BLOG by EPEA: Peak soil, not oil

Nowadays many incentives are focusing on replacing fossil fuels with renewable energy sources to become “carbon neutral”. As such these incentives are engaged in the use of biogenic materials (such as biomass) for energy production to lower CO2 emissions compared to fossil fuel use. However, often the greater ecological importance of CO2 and carbon for biological processes is overlooked. The importance of CO2 and carbon for biological processes even is considered to go far beyond the calorific[1] value of materials. Instead of focusing on CO2 emissions, let’s have a look at CO2 capture and reuse instead.

Topsoil is crucial in balancing the global carbon cycle as it represents a long-term accumulator of carbon and sequesters CO2 from the atmosphere. Topsoil is the topmost layer of the earth’s crust, ranging from 0.3 -1 meter in depth. Topsoil consists of mineral particles, organic matter, water and air and is inhabited by living organisms all together forming an extremely complex living medium. Topsoil is a non-renewable resource and performs many vital functions such as food, biomass production, storage, filtration and transformation of many substances including carbon and nitrogen. Topsoil directly affects food and feed security as also energy and resource security for industries.

CO2 is an important nutrient for the growth of plants; carbon is a structural essential element in all living systems. Plants fixate carbon in biomass via plant growth by a process called photosynthesis: the formation of biomass by photosynthesis captures more CO2 from the atmosphere than any other process on earth. Each year one seventh of the earth’s CO2 stock in the atmosphere is photosynthetically fixated by plants. Biomass is no a stable sink of carbon but can become one after different decomposition processes. The search is for technologies and processes contributing to decomposition of biomass into long term carbon-sequester such as the fertile humus fraction in topsoil. Humus is the major component of soil organic matter (SOM) in soils and contributes to 65-75% of the total. Humus is brown to black in color and decomposes slowly under natural conditions. In combination with soil minerals, soil humus can even persist for several hundred years in soils.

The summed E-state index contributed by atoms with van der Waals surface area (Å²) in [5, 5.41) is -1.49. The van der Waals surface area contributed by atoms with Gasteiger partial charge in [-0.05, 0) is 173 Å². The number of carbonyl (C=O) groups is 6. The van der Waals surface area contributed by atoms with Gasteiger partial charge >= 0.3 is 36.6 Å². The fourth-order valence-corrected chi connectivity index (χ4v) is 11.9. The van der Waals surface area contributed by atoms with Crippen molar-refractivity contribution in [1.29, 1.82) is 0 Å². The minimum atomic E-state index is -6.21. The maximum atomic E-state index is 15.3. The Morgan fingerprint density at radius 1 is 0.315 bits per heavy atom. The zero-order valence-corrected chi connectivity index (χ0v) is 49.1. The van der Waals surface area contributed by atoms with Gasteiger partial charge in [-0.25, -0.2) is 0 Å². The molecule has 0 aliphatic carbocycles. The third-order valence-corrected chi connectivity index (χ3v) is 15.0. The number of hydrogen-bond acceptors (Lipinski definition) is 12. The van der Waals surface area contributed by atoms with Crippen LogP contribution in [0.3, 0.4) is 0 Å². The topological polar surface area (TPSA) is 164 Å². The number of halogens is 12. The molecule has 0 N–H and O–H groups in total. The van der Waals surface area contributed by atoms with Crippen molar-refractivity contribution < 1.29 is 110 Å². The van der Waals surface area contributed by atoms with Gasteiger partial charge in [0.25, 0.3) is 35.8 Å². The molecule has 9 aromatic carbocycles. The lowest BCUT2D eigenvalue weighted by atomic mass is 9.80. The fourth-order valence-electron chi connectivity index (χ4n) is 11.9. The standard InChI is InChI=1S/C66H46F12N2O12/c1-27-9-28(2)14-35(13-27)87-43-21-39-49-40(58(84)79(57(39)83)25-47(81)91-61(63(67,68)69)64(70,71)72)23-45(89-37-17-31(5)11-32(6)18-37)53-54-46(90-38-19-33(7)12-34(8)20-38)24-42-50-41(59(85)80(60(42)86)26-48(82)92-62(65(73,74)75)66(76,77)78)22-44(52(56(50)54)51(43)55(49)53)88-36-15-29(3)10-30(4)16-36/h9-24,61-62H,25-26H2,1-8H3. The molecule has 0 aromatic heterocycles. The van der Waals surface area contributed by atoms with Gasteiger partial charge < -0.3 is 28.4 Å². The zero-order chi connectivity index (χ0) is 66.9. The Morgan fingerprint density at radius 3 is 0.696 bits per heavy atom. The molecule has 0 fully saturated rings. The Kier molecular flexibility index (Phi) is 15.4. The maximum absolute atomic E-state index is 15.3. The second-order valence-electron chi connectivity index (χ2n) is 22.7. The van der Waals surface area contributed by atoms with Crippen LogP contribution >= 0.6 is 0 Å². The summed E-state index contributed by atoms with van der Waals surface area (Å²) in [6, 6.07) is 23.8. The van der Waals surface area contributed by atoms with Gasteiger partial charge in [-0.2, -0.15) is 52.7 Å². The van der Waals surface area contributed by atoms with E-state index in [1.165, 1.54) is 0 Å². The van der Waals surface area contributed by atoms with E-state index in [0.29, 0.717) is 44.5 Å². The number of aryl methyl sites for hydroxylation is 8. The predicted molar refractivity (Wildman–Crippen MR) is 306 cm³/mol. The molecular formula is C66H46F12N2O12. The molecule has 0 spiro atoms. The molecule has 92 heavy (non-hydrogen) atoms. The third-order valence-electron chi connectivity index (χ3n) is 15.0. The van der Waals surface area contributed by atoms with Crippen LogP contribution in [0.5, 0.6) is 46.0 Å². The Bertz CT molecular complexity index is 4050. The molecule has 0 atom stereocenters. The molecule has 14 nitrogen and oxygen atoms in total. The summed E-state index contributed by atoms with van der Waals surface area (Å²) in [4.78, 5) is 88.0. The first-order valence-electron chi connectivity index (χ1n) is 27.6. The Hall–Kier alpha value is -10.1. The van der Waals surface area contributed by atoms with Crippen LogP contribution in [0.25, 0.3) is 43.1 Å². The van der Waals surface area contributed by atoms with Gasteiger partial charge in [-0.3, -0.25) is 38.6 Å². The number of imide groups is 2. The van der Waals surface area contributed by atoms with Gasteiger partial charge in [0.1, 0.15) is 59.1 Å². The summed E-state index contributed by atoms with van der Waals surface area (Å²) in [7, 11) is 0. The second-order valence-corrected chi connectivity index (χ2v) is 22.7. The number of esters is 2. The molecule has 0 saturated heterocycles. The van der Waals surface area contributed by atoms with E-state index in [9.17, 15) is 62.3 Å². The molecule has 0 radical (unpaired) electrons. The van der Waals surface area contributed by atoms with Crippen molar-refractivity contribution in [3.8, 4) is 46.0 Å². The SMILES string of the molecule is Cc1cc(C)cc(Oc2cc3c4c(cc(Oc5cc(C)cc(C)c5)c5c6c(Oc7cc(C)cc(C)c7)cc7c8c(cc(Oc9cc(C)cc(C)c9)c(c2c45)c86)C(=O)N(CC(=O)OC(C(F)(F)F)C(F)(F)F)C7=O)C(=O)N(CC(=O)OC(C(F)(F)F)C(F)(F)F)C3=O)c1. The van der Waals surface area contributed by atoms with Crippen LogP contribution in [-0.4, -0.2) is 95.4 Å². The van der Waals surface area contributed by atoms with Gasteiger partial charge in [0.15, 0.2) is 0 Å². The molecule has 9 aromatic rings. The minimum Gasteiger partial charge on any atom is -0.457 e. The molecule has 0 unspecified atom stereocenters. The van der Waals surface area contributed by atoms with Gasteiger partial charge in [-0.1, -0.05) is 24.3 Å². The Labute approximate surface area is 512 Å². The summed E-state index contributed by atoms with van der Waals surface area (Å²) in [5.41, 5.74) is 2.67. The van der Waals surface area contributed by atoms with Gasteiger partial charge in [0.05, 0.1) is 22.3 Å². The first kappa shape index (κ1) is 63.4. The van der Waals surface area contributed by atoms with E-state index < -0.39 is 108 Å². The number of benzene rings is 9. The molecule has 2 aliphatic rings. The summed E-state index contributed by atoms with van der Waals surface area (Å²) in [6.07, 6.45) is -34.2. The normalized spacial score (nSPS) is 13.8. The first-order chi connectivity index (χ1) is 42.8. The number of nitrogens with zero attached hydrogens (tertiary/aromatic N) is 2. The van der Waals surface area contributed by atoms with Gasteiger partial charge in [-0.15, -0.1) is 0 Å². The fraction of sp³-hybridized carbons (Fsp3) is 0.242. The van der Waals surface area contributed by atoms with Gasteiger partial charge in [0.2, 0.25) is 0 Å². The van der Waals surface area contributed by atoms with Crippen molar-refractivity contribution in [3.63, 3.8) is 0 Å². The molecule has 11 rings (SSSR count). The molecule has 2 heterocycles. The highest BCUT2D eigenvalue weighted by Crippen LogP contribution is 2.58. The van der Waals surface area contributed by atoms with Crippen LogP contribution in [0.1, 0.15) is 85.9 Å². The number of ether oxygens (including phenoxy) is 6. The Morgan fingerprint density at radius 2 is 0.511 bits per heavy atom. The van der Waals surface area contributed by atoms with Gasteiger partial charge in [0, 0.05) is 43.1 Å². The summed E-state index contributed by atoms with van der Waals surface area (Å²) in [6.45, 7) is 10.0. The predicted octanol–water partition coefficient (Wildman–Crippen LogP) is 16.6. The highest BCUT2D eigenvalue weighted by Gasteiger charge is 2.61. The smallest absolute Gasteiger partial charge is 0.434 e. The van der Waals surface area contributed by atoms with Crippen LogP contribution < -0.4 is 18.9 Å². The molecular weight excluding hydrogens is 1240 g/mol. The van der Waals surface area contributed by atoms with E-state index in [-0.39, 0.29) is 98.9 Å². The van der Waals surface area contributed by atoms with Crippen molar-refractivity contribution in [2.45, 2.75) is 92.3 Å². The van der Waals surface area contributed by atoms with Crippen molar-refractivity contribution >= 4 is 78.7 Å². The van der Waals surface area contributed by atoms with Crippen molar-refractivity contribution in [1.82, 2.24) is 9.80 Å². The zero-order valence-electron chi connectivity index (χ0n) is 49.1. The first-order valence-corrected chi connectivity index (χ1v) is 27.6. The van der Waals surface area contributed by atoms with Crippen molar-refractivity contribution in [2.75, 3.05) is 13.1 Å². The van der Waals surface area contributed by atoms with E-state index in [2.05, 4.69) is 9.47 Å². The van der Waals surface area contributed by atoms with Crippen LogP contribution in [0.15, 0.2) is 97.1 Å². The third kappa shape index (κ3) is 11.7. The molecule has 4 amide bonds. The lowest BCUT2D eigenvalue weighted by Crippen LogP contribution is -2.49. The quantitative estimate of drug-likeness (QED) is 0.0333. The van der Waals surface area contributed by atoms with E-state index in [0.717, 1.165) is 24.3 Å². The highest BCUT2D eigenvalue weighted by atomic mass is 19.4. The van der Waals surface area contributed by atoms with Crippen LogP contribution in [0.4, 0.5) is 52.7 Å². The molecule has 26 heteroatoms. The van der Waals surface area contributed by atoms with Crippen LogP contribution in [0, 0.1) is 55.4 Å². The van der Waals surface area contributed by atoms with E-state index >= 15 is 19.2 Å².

Soil degradation (e.g. erosion, loss of organic matter, compaction, salination, landslides, contamination and sealing) is accelerating at alarming rates, with negative effects on human health, natural ecosystems and climate change. Land degradation endangers agricultural food production and thereby food security and an estimated 20 million km2 of land are affected worldwide. Every year up to 70,000 km2 of agricultural land is lost worldwide due to intensive agriculture, deforestation, overgrazing and sealing. This is an area nearly the size of the Benelux states. Soil organic matter containing humus and soil organic carbon can get lost (emitted) when management practices are not maintaining it. Depending on the region, topsoil loss occurs at a rate of 16-300 times faster than it can be rebuilt.

The decrease in soil organic carbon content can be reversed by adjusted farming practices that focus on land use which is a net carbon-sink, instead of a net carbon source. A conversion of only about 7% of the terrestrial plants (grown in one year) into a stable biomass carbon material (such as humus) would be sufficient to carbon offset the entire amount (nearly 9.7 Gt C a-1) of CO2 emitted into the atmosphere annually from the use of fossil fuels. Currently soil fertility management practices that increase soil carbon and soil organic matter are, for example: compost, green manure, intercropping, livestock manure and no-tillage as well as biochar. Other options are to focus more on the use of perennial crops, shrubs, trees and palms in improved farming systems.

From a Cradle to Cradle® perspective we look at CO2 and carbon as valuable resources for the generation of biomass and the (re)generation of precious topsoil. By changing our viewpoint and practices topsoil can be rebuilt and will no longer be a carbon emitter but a carbon sink instead again.

By Sanne van den Dungen of EPEA Netherlands

[1] the amount of energy contained in food and fuel

source picture: 

http://tcktcktck.org/2013/01/plant-in-dried-up-soil-photo/40426

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